The rising cost of food and drinks pushed Egypt’s annual urban inflation back into double figures in September, its first rise in ten months, and almost guaranteed the end of a monetary loosening cycle.
Urban inflation, the most closely watched indicator of price moves, jumped to 10.8 percent in the year to September from 9.0 percent in the year to August, figures from the state-run CAPMAS statistics agency showed on Saturday.
The index for urban inflation was 141.3 in September compared to 138.7 in August and 127.6 in September 2008.
The main rise was seen in food prices, which jumped 3.7 percent on the month, while culture items gained 0.7 percent. Food and drinks constitute the single largest category in the basket and have risen 23.6 percent since the start of the year.
“We import a large amount of food and are therefore impacted by global price changes,” the president of CAPMAS, Abobakr el-Gendy, told a news conference.
Egypt is the world’s top wheat importer and runs a subsidy programme for bread and other staples for its poorest that cost some $19 billion in the 2008/09 fiscal year.
The most populous Arab country struggled to shoulder soaring global commodity prices last year and food prices have remained stubbornly high this year.
“Our market feels global price increases the next day but feels price declines a while after,” Gundy said, adding that increased demand had also pushed prices higher before and during the Muslim fasting month of Ramadan.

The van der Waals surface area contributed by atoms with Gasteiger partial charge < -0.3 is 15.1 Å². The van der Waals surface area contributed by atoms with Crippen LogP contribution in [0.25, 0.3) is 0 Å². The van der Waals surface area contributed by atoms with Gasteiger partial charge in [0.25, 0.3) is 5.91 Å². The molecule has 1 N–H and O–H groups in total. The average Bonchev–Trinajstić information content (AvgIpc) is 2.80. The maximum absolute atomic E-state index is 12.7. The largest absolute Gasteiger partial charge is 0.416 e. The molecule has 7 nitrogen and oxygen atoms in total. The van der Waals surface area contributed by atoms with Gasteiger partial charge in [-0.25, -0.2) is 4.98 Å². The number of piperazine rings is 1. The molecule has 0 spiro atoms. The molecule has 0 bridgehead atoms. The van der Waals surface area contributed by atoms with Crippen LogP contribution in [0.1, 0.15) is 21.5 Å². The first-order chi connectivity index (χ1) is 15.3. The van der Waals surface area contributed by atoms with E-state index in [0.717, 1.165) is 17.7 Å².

Gundy told Reuters he did not expect food prices to decline this year but that Egypt would focus its attention on locally produced foods such as vegetables, fruits and meat.
Food prices gained 4.2 percent month-on-month in July and 3.1 percent in August.
“The increase is higher than we expected but it confirms that seasonal changes in inflation are significant as we previously indicated,” said Reham ElDesoki, senior economist at Beltone Financial.
“The last cut was the end of the monetary loosing cycle, as we expected,” ElDesoki said.
The central bank cut key interest rates by 25 basis points last month, saying it thought underlying inflation would remain within its “comfort zone” despite seeing an inching up in headline inflation in coming months.
That cut was the sixth straight reduction this year. In August last year, urban inflation hit a high of 23.6 percent, but had declined in all but one month since then.